Will this chicken kill me?
February 11, 2009 3:57 PM   Subscribe

Will I get salmonella if I eat this?

My refrigerator/freezer is in an unheated garage in Pittsburgh where it's been below freezing for awhile. While it was really cold, the freezer didn't seem to work very well and the food seemed to be only partially frozen. I noticed that pierogies, raviolis, etc were a little soft and didn't cook as well as I'd like. Is the chicken I had frozen in there safe to eat? It smells fine and the freezer always stayed cold enough for some slushy ice build-up on the bottom. It never thawed completely into liquid. Since the temp went up, the freezer seems to be happier.

posted by Raichle to Food & Drink (14 answers total) 1 user marked this as a favorite
Do not eat that.
It might be okay, but is it really worth the risk?
(the answer is no.)
posted by mesh gear fox at 4:01 PM on February 11, 2009 [1 favorite]

Salmonella viruses die at about 180 or 190F (conveniently, about the same temperature that egg proteins change transparency and textrue). So cook it properly and you'll be safe, at least from salmonella.
posted by aubilenon at 4:01 PM on February 11, 2009

Sounds like some freeze/thaw going on, and that not good for anything. Repeated freeze/thaw ruptures the cell walls of the meat (or anything fresh for that matter) and produces that "soft" feel you described. To quote Alton Brown, that's not good eats. Probably not so much a salmonella problem as just lousy ruined food. I'd chuck it.
posted by elendil71 at 4:08 PM on February 11, 2009

Argh! Salmonella is a bacteria.

The food *might* be safe, but it will be gross. If there was no salmonella in there to begin with, there won't be any now. I would worry about other stuff.
posted by gjc at 4:11 PM on February 11, 2009 [1 favorite]


Do not eat this. Anything frozen, then unfrozen, then frozen again, or merely half-frozen, well, even if it's not packed full of harmful bacteria, it's going to be confused.
posted by turgid dahlia at 4:24 PM on February 11, 2009 [3 favorites]

Raichle, is your fridge/freezer frost free? If so please read this. It explains the problem, and I would probably not eat this food if I were you.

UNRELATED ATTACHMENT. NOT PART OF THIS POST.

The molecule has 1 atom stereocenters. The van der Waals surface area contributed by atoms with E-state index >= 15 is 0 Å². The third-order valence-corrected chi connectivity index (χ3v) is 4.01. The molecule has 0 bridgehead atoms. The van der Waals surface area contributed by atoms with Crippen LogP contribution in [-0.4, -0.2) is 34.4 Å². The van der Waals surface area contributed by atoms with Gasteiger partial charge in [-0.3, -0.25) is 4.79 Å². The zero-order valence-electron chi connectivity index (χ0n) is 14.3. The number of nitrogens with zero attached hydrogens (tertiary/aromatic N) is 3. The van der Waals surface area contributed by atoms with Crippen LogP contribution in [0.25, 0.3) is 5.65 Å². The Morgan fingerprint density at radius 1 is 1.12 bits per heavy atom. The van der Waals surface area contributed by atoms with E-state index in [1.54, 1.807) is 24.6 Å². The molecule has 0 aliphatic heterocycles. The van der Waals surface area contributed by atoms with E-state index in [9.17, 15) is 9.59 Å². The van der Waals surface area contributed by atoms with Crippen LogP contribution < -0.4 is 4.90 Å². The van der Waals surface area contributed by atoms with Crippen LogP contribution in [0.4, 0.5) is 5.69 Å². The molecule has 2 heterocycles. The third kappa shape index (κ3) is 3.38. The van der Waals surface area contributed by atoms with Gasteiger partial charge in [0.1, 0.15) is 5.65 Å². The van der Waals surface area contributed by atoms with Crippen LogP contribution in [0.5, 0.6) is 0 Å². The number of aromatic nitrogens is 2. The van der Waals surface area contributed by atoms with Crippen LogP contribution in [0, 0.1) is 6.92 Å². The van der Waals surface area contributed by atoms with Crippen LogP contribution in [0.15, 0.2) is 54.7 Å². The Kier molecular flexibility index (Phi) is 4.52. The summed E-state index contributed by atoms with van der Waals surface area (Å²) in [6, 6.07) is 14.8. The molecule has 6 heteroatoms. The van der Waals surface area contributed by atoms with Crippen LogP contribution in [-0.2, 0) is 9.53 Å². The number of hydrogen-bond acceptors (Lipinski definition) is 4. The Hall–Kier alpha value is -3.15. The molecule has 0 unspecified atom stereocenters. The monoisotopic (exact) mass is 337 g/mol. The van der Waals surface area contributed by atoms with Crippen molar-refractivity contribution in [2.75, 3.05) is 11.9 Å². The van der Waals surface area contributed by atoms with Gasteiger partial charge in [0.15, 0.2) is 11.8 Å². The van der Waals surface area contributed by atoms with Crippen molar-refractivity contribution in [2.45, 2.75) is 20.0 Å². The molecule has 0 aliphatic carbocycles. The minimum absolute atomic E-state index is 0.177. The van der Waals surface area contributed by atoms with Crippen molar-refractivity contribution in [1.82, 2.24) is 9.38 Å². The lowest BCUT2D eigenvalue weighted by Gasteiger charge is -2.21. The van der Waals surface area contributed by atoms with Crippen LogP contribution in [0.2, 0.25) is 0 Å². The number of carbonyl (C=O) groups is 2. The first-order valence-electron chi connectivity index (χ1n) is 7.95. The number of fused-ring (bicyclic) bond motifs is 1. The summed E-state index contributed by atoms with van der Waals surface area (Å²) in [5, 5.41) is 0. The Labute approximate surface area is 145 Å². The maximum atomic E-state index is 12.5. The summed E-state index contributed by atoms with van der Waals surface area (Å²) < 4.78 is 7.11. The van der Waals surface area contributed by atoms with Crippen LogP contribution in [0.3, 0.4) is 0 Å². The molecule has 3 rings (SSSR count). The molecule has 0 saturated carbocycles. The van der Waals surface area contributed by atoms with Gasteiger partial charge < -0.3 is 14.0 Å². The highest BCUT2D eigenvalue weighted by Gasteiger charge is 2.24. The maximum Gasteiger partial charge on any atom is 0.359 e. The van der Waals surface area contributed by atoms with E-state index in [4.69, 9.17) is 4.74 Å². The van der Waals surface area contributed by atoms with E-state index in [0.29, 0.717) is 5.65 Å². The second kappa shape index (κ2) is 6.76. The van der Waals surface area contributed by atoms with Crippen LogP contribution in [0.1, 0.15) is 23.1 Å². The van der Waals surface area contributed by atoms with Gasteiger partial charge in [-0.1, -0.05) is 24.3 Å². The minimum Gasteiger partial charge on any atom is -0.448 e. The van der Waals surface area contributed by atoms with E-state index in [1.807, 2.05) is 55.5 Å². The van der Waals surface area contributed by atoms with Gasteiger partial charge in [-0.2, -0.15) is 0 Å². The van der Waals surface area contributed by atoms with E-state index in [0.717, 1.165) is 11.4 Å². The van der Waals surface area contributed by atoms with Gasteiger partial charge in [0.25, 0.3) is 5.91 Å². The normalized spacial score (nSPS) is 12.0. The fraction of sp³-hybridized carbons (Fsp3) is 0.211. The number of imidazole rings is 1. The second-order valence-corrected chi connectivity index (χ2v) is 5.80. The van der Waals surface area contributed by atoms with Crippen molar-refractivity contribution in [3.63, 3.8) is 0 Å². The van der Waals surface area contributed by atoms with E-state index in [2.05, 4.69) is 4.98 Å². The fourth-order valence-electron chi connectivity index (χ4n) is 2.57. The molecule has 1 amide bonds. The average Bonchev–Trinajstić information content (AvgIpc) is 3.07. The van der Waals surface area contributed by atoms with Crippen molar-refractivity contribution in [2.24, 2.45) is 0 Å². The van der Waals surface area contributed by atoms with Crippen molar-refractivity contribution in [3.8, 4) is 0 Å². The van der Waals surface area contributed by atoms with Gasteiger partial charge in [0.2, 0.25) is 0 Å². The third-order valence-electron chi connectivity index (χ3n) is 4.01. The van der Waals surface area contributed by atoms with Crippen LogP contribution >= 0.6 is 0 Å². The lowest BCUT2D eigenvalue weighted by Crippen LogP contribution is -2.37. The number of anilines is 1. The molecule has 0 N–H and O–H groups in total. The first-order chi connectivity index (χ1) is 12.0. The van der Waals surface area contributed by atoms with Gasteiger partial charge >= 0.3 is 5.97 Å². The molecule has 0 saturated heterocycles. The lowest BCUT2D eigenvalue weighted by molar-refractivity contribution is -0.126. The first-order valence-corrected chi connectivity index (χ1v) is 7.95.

posted by gudrun at 4:29 PM on February 11, 2009

Without having measured the temperature of the freezer and checked for drippage AT THE TIME when the freezer was having trouble, there's no way to know. It's impossible to deduce whether a thaw occurred and for how long. If the food is frozen back up, you're not going to smell anything right now, and even when it thaws, smell is not a reliable indicator.

I guess the 'do you feel lucky, punk' speech comes to mind. When something is amiss I bank on there having been five shots.
posted by crapmatic at 4:31 PM on February 11, 2009

posted by Cool Papa Bell at 5:27 PM on February 11, 2009

Chuck it.

Also, yeah, cooking kills salmonella. But some bacteria, notably botulism bugs, actually make you sick because of the poisons they make in the food, not through infection. You can kill those germs stone dead with heat, but the poison will still be in the food, and it will still make you sick.
posted by i_am_joe's_spleen at 5:31 PM on February 11, 2009

Botulism toxin breaks down at high heats. What's more, it only grows in very specific conditions and these ain't them.

I'd worry more about bear attacks.
posted by Kid Charlemagne at 7:33 PM on February 11, 2009

I'd skip it. It's a needless risk.

In future...log the temp on your freezer daily or every couple of days. Don't be guessing about how long it was too warm.
posted by Miko at 7:55 PM on February 11, 2009

Response by poster: Well, I threw out all the open packages but cooked some of the vacuum packed chicken breasts that I had. I did check with my mother who's an epidemiologist and familiar with my fridge situation and she thought since the ice never melted it was safe. Anyway if I get sick, she'll have to take care of me so I'm sure she told me the truth :). It's been a few hours and I feel just fine so I guess it was ok. I just really hate to waste it since I buy the expensive organic hormone-free type poultry. Oh well, fingers crossed! Loved the salmonella haiku!
posted by Raichle at 8:02 PM on February 11, 2009

It's been a few hours and I feel just fine so I guess it was ok.

There are at least as many types of food poisoning that take days for you to feel the effects as there are types that take hours. But if the chicken was properly cooked, you're probably going to be ok.
posted by TungstenChef at 9:14 PM on February 11, 2009

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